Wade Lagoon on Sunday.

Photographs by James Valentino.

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Happy Presidents’ Day.

It was probably a good thing that I took Tuesday off looking out at all the snow now on the roads. That storm which has gone as far south as Texas is now hitting NE Ohio as well. It looks very pretty outside, as long as you don’t hav eto drive in it. Ironicially, because of the ice mixing in, snow totals are now going to be a bit less than originally predicted.

Anyway, I came across an opinion piece in the Washington Post by Henry Olsen that seems quite apt for this holiday. Probably in light of the overkill various cities, universities, and other entities have done in regards to change names of places due to the person’s historical connection to racism (for example, the San Francisco School Board), Mr. Olsen’s piece titled “This Presidents’ Day, let’s reaffirm that George Washington and Abraham Lincoln are heroes” does raise some very good points. We are looking at these men with out 21st century eyes and the world is so different from 1789 or 1860 (let alone 1910 in the case of say Theodore Roosevelt or Woodrow Wilson). In the case of Lincoln, once can see in his political life that he changed many of his views. Obviously, his views on race in 1865 were not only a far cry from his Vice-President Andrew Johnson (who only became his running mate in 1864 because Johnson was the only sitting southern senator who opposed secession), but different from what he espoused in the Lincoln-Douglas Debates a decade earlier. From supporting the voluntary resettlement of blacks to Africa or the Caribbean while debating Stephen Douglas to eventually issuing the Emancipation Proclamation as president during a civil war to preserve the Union, this shows real personal growth. There is a reason why Washington and Lincoln are two of four presidents whose likeness is carved on Mt. Rushmore (which, admittedly is another complicated result of our history..as any member of the Lakota nation would tell you). We have a complicated history, it’s not black and white but more shades of gray.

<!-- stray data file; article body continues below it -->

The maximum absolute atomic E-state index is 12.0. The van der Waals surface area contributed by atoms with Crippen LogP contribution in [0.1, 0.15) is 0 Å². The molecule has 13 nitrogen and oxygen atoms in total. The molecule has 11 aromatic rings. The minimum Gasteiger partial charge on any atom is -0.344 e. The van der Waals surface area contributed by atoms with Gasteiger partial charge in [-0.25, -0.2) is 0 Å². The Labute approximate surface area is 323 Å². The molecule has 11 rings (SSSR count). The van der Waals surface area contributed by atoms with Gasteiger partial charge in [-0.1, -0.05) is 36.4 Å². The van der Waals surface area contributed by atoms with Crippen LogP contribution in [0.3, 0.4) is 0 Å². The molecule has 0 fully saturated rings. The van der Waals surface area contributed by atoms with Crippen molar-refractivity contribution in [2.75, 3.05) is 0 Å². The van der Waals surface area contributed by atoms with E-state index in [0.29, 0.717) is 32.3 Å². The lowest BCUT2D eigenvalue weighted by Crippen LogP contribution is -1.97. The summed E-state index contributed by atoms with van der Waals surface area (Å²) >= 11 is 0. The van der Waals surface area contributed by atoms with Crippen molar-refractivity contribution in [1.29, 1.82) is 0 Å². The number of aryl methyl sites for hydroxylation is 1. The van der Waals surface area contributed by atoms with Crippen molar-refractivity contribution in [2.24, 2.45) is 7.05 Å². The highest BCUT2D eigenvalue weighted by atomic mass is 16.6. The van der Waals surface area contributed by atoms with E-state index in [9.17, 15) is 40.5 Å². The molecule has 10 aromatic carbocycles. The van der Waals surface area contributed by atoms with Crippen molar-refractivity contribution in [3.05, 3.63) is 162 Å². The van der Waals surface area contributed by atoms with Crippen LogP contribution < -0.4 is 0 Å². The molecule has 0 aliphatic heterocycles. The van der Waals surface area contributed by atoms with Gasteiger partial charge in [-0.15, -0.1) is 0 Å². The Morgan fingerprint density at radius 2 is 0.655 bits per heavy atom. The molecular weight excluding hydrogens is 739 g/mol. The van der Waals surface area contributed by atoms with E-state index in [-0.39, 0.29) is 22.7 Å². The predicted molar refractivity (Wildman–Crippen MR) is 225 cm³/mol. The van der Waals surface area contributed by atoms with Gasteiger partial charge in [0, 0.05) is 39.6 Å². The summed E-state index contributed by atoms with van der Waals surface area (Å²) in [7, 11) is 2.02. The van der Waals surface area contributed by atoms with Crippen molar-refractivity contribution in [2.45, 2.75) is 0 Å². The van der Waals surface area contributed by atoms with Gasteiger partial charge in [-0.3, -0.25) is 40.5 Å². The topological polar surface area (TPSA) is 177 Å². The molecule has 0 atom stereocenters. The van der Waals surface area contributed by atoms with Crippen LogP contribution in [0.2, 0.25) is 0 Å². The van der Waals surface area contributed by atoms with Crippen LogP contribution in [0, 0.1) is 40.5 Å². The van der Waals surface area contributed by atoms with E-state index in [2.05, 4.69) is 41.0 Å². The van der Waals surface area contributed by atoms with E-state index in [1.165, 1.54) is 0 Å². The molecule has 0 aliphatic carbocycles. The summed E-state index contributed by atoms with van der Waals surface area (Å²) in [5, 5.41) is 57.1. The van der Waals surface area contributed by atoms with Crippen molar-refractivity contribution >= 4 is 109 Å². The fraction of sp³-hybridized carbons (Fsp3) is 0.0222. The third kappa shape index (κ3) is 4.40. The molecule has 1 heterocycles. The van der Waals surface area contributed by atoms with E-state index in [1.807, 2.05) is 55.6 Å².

Mr. Olsen ends his op-ed with the following paragraph, “Real racial equality, social as well as legal, remains a work in progress. That progress would not have occurred without Washington and Lincoln. Let all of us honor them on this day without reservation.” Just like everything else in this American Experience.